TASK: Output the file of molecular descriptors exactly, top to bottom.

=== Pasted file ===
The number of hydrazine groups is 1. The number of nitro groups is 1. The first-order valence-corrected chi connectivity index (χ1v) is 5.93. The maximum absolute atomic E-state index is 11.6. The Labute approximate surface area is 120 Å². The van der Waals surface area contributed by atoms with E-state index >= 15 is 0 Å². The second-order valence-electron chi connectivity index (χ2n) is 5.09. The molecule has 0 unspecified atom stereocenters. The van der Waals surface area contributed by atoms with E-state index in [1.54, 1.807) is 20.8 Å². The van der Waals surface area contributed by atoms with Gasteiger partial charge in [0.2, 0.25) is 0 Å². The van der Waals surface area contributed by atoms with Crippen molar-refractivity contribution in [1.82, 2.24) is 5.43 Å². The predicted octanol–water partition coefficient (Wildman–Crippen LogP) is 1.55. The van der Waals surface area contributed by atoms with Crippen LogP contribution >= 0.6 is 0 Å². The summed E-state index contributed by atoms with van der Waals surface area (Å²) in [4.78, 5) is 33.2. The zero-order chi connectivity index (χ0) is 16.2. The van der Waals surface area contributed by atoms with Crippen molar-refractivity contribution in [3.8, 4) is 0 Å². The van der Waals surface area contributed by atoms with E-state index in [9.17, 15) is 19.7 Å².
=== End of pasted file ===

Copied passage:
The number of hydrazine groups is 1. The number of nitro groups is 1. The first-order valence-corrected chi connectivity index (χ1v) is 5.93. The maximum absolute atomic E-state index is 11.6. The Labute approximate surface area is 120 Å². The van der Waals surface area contributed by atoms with E-state index >= 15 is 0 Å². The second-order valence-electron chi connectivity index (χ2n) is 5.09. The molecule has 0 unspecified atom stereocenters. The van der Waals surface area contributed by atoms with E-state index in [1.54, 1.807) is 20.8 Å². The van der Waals surface area contributed by atoms with Gasteiger partial charge in [0.2, 0.25) is 0 Å². The van der Waals surface area contributed by atoms with Crippen molar-refractivity contribution in [1.82, 2.24) is 5.43 Å². The predicted octanol–water partition coefficient (Wildman–Crippen LogP) is 1.55. The van der Waals surface area contributed by atoms with Crippen LogP contribution >= 0.6 is 0 Å². The summed E-state index contributed by atoms with van der Waals surface area (Å²) in [4.78, 5) is 33.2. The zero-order chi connectivity index (χ0) is 16.2. The van der Waals surface area contributed by atoms with Crippen molar-refractivity contribution in [3.8, 4) is 0 Å². The van der Waals surface area contributed by atoms with E-state index in [9.17, 15) is 19.7 Å².